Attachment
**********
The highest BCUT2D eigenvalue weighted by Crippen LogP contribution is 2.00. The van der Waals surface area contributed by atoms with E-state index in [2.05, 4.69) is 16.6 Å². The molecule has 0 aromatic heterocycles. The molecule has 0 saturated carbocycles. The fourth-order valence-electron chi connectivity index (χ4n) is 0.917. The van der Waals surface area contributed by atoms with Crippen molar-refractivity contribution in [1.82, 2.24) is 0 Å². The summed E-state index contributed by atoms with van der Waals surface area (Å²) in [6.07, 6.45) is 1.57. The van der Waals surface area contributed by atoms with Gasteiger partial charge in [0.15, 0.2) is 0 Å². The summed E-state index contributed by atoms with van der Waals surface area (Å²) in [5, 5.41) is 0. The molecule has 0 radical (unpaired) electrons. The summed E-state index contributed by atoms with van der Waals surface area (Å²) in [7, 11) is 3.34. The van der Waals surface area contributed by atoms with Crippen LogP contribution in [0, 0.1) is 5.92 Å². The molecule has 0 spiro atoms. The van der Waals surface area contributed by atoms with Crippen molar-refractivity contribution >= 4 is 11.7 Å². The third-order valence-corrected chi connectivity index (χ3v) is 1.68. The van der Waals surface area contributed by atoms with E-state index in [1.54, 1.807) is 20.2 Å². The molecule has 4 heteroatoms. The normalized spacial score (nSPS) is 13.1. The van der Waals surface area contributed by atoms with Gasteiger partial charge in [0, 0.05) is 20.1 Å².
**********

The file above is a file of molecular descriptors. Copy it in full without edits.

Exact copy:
The highest BCUT2D eigenvalue weighted by Crippen LogP contribution is 2.00. The van der Waals surface area contributed by atoms with E-state index in [2.05, 4.69) is 16.6 Å². The molecule has 0 aromatic heterocycles. The molecule has 0 saturated carbocycles. The fourth-order valence-electron chi connectivity index (χ4n) is 0.917. The van der Waals surface area contributed by atoms with Crippen molar-refractivity contribution in [1.82, 2.24) is 0 Å². The summed E-state index contributed by atoms with van der Waals surface area (Å²) in [6.07, 6.45) is 1.57. The van der Waals surface area contributed by atoms with Gasteiger partial charge in [0.15, 0.2) is 0 Å². The summed E-state index contributed by atoms with van der Waals surface area (Å²) in [5, 5.41) is 0. The molecule has 0 radical (unpaired) electrons. The summed E-state index contributed by atoms with van der Waals surface area (Å²) in [7, 11) is 3.34. The van der Waals surface area contributed by atoms with Crippen LogP contribution in [0, 0.1) is 5.92 Å². The molecule has 0 spiro atoms. The van der Waals surface area contributed by atoms with Crippen molar-refractivity contribution >= 4 is 11.7 Å². The third-order valence-corrected chi connectivity index (χ3v) is 1.68. The van der Waals surface area contributed by atoms with E-state index in [1.54, 1.807) is 20.2 Å². The molecule has 4 heteroatoms. The normalized spacial score (nSPS) is 13.1. The van der Waals surface area contributed by atoms with Gasteiger partial charge in [0, 0.05) is 20.1 Å².